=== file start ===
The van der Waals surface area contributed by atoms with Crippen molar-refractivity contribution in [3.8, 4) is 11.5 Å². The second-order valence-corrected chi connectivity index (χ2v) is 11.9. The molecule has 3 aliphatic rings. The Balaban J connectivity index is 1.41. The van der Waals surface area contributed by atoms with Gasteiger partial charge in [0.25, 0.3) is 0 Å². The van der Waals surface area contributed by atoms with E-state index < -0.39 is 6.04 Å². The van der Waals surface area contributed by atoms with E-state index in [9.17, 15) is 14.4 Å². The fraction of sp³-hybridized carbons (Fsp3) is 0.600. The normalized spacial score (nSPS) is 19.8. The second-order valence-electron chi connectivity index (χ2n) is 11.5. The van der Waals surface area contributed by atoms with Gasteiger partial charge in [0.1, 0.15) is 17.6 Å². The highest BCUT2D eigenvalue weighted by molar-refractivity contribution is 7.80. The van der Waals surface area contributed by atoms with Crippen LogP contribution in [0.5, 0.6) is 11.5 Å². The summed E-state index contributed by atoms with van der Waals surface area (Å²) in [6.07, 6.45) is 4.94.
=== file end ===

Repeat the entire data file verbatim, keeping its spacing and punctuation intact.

The van der Waals surface area contributed by atoms with Crippen molar-refractivity contribution in [3.8, 4) is 11.5 Å². The second-order valence-corrected chi connectivity index (χ2v) is 11.9. The molecule has 3 aliphatic rings. The Balaban J connectivity index is 1.41. The van der Waals surface area contributed by atoms with Gasteiger partial charge in [0.25, 0.3) is 0 Å². The van der Waals surface area contributed by atoms with E-state index < -0.39 is 6.04 Å². The van der Waals surface area contributed by atoms with E-state index in [9.17, 15) is 14.4 Å². The fraction of sp³-hybridized carbons (Fsp3) is 0.600. The normalized spacial score (nSPS) is 19.8. The second-order valence-electron chi connectivity index (χ2n) is 11.5. The van der Waals surface area contributed by atoms with Gasteiger partial charge in [0.1, 0.15) is 17.6 Å². The highest BCUT2D eigenvalue weighted by molar-refractivity contribution is 7.80. The van der Waals surface area contributed by atoms with Crippen LogP contribution in [0.5, 0.6) is 11.5 Å². The summed E-state index contributed by atoms with van der Waals surface area (Å²) in [6.07, 6.45) is 4.94.